Typically, fire investigator courses are available through fire science or fire, arson and explosion investigation programs at the associate's degree or bachelor's degree level. Programs can include courses about fire chemistry, fire protection systems and building construction for fire safety. Other courses concentrate on investigating fires, arson and preparing for criminal court cases.
Here is a list of common concepts discussed in fire investigator courses:
- Fire departments and emergency services
- Building hazard evaluation
- Fire codes
- Hazardous materials
List of Courses
Students examine the chemistry and characteristics of fire in this fire investigator course. They learn about heat measurement, transfer and energy sources. They also examine the principles of fire. This introductory course examines the best methods for fire fighting and controlling fires.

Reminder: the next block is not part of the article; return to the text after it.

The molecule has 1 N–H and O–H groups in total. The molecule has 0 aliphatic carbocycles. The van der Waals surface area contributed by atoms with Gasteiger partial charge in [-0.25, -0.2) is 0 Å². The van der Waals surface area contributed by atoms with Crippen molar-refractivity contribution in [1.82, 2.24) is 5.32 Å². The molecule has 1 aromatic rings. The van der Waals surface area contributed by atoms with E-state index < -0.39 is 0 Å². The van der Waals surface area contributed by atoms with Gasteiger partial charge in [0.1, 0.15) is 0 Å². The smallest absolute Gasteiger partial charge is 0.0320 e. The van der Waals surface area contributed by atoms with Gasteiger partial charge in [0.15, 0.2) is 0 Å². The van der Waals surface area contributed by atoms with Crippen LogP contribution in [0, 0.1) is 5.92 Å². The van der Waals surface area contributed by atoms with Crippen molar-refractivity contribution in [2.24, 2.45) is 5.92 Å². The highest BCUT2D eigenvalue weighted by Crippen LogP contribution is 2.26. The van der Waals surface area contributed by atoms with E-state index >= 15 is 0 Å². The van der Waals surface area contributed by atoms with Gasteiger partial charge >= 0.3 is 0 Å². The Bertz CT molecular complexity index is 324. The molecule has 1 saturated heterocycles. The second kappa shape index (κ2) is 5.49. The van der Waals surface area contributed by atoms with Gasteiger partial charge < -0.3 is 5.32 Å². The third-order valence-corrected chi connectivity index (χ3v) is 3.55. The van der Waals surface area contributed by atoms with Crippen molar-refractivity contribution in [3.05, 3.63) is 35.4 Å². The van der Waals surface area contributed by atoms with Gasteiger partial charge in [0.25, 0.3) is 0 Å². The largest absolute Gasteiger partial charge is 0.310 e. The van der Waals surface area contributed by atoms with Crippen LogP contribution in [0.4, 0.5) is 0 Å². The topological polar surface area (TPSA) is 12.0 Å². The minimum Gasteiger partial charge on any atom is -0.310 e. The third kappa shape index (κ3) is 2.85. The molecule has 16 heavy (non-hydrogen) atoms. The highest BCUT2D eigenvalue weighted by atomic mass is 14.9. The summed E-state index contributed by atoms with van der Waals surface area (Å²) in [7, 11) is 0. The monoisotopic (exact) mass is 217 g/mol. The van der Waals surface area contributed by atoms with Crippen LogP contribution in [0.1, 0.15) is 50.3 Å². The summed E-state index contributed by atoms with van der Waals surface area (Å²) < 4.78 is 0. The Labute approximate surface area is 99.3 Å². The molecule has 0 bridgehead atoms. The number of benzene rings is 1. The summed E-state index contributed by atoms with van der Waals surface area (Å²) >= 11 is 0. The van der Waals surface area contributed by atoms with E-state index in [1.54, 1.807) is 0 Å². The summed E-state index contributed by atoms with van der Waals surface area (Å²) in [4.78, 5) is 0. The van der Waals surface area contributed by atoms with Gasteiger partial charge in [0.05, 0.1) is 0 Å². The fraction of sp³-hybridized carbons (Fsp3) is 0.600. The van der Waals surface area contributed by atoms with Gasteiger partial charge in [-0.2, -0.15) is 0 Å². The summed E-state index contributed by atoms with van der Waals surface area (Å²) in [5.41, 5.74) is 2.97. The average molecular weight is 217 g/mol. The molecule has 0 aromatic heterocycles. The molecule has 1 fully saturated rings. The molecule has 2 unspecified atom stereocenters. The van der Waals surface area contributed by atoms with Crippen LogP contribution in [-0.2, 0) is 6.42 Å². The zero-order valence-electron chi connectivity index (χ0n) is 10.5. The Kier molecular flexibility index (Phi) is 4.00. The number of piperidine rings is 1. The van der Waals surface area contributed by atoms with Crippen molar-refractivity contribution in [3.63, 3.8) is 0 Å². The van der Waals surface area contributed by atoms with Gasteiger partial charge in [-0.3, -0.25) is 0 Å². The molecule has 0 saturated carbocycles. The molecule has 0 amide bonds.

Fire Cause and Origin Determination
Through this fire investigator course, students become familiar with the steps to determine where and how a fire started, and whether a fire started intentionally or accidentally. They study the motivations behind people who start fires and how fires spread and develop once they've been started. The course also outlines investigation procedures and presenting evidence in court for prosecuting an arson suspect.
Electrical Fire Investigation
Students study the principles of investigating electrical and vehicle fires through this fire investigation course. They learn advanced principles for documenting and preserving evidence. Topics include identifying if the fire was intentional or resulted from a manufacturer's defect or incorrect installation of the electrical lines.
Fire Inspection and Codes
Students gain practical experience examining and inspecting buildings for fire code compliance. They study fire safety codes and gain experience seeing what compliance looks like. Students set up and test alarm systems and make sure alarms comply with codes. This advanced fire investigator course provides the opportunity for students to take the first step towards making sure unintentional electrical fires don't get started.